HONOLULU (KHON2) — The Friday night lights this fall will be turned off in the islands.
The Hawaii High School Athletics Association announced on Wednesday a revising of the upcoming school year’s sports calendar which includes football being moved to January of 2021.
With Public health and safety concerns over the rising number of COVID-19 positive cases in the islands, the HHSAA’s executive board which features representatives from all state-wide leagues approved by majority vote on Wednesday to postpone the start of moderate and high risk fall sports to January. The sports affected are cheerleading, cross-country, girls volleyball, and football.
Bowling and air-riflery have been classified as low risk sports and with the implementation of heath and safety guidelines are slated to proceed in the fall as scheduled.
“Where we are as a state it kind of was a decision that had to be made. The way that the numbers are trending up, the way that people are anxious about school starting and stuff like that. It’s kind of a good thing that now people will have some idea of what the fall will look like. What they need to do to make sure to get to the winter and the spring. So, I think at this time it was a decision that needed to be made,” HHSAA Executive Director Chris Chun told KHON2 Sports Director Rob DeMello.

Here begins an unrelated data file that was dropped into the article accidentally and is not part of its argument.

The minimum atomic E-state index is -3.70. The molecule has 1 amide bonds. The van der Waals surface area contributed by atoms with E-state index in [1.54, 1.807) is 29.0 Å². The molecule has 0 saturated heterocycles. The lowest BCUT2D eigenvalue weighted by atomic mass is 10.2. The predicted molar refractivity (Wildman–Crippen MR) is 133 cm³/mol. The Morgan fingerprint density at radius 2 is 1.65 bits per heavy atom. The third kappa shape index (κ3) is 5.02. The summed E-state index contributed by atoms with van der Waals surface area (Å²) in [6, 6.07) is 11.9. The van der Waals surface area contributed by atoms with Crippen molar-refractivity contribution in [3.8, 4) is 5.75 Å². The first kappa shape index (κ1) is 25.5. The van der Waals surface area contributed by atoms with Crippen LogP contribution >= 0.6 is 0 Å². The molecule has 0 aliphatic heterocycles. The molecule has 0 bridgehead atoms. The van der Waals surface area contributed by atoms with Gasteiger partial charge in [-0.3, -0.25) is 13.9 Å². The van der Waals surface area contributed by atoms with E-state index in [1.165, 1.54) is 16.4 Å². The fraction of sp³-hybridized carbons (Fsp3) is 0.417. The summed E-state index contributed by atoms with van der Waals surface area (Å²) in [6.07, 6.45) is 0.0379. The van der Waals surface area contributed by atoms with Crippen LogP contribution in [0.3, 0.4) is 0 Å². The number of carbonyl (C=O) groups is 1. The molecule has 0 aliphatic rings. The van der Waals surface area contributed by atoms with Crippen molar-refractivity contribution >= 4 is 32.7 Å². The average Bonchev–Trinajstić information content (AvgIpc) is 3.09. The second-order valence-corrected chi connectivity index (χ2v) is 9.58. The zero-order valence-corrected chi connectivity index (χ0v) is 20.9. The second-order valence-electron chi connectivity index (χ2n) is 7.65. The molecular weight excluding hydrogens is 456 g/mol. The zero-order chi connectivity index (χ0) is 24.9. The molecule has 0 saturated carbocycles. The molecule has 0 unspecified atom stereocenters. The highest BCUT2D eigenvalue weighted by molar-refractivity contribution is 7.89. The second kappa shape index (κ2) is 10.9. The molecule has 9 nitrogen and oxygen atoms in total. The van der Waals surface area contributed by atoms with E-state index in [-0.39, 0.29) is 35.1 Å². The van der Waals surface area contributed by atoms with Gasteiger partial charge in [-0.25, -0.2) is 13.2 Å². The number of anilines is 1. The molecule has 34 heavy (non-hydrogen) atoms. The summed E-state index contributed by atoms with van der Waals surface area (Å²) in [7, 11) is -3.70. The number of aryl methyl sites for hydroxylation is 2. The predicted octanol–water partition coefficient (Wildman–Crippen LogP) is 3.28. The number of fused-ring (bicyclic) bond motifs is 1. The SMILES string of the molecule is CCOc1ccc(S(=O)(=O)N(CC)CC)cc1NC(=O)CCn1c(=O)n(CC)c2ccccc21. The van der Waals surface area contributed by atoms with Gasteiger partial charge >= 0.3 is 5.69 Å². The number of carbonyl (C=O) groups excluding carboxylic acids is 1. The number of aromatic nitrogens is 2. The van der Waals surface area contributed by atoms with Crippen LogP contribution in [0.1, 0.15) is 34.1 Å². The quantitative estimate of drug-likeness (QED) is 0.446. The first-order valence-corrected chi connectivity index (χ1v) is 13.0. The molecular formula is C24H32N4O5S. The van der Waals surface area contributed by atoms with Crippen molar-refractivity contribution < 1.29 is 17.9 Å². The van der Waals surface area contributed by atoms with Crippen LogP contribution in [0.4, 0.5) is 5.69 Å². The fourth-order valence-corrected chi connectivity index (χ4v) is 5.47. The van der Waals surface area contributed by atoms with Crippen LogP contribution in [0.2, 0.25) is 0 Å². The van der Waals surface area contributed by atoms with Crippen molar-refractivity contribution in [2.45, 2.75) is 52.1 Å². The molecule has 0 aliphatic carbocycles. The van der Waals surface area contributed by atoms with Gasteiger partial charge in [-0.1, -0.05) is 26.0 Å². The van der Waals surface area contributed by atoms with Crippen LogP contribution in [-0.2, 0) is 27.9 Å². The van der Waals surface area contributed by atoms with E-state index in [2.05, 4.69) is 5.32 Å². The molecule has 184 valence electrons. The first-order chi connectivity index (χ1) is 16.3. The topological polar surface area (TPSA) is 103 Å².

Founded in 1956, the Hawaii High School Athletic Association is a non-profit, 501(c)(3) educational athletic organization exclusively dedicated to serving 96 public and independent member high schools statewide, as they work cooperatively to support and promote athletics as part of the high school education program. As the umbrella organization of high school athletics, the HHSAA operates 44 state championships in 18 different sports, establishing consistent standards and rules for competition, in addition to providing professional development opportunities for coaches and athletic administrators.
The HHSAA’s announcement follows a handful of states across the country that have decided to do take similar measures amid the COVID-19 pandemic.
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